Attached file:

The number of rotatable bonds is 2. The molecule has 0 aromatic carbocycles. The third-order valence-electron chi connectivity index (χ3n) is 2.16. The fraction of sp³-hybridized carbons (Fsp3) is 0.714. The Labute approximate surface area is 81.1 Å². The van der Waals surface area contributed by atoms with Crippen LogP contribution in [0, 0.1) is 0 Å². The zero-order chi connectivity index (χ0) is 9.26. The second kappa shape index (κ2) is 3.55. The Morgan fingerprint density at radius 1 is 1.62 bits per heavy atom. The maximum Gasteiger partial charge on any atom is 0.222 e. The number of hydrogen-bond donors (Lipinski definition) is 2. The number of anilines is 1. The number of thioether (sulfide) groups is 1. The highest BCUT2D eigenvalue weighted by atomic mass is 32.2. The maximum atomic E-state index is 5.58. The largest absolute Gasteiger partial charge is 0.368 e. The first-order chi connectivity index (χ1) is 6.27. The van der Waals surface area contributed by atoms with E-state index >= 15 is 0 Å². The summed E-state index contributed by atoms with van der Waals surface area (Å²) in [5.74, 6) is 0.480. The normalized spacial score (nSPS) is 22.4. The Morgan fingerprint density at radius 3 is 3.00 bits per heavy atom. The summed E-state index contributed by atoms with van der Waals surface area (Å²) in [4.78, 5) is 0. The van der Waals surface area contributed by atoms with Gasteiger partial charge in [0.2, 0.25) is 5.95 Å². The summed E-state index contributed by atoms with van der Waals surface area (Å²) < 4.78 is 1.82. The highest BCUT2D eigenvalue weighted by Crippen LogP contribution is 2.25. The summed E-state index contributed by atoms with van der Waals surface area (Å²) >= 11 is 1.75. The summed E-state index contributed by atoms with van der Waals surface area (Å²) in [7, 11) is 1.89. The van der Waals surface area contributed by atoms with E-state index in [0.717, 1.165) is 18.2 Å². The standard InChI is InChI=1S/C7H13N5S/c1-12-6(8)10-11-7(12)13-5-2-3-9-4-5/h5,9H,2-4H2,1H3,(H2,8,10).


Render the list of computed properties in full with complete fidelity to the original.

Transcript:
The number of rotatable bonds is 2. The molecule has 0 aromatic carbocycles. The third-order valence-electron chi connectivity index (χ3n) is 2.16. The fraction of sp³-hybridized carbons (Fsp3) is 0.714. The Labute approximate surface area is 81.1 Å². The van der Waals surface area contributed by atoms with Crippen LogP contribution in [0, 0.1) is 0 Å². The zero-order chi connectivity index (χ0) is 9.26. The second kappa shape index (κ2) is 3.55. The Morgan fingerprint density at radius 1 is 1.62 bits per heavy atom. The maximum Gasteiger partial charge on any atom is 0.222 e. The number of hydrogen-bond donors (Lipinski definition) is 2. The number of anilines is 1. The number of thioether (sulfide) groups is 1. The highest BCUT2D eigenvalue weighted by atomic mass is 32.2. The maximum atomic E-state index is 5.58. The largest absolute Gasteiger partial charge is 0.368 e. The first-order chi connectivity index (χ1) is 6.27. The van der Waals surface area contributed by atoms with E-state index >= 15 is 0 Å². The summed E-state index contributed by atoms with van der Waals surface area (Å²) in [5.74, 6) is 0.480. The normalized spacial score (nSPS) is 22.4. The Morgan fingerprint density at radius 3 is 3.00 bits per heavy atom. The summed E-state index contributed by atoms with van der Waals surface area (Å²) in [4.78, 5) is 0. The van der Waals surface area contributed by atoms with Gasteiger partial charge in [0.2, 0.25) is 5.95 Å². The summed E-state index contributed by atoms with van der Waals surface area (Å²) < 4.78 is 1.82. The highest BCUT2D eigenvalue weighted by Crippen LogP contribution is 2.25. The summed E-state index contributed by atoms with van der Waals surface area (Å²) >= 11 is 1.75. The summed E-state index contributed by atoms with van der Waals surface area (Å²) in [7, 11) is 1.89. The van der Waals surface area contributed by atoms with E-state index in [0.717, 1.165) is 18.2 Å². The standard InChI is InChI=1S/C7H13N5S/c1-12-6(8)10-11-7(12)13-5-2-3-9-4-5/h5,9H,2-4H2,1H3,(H2,8,10).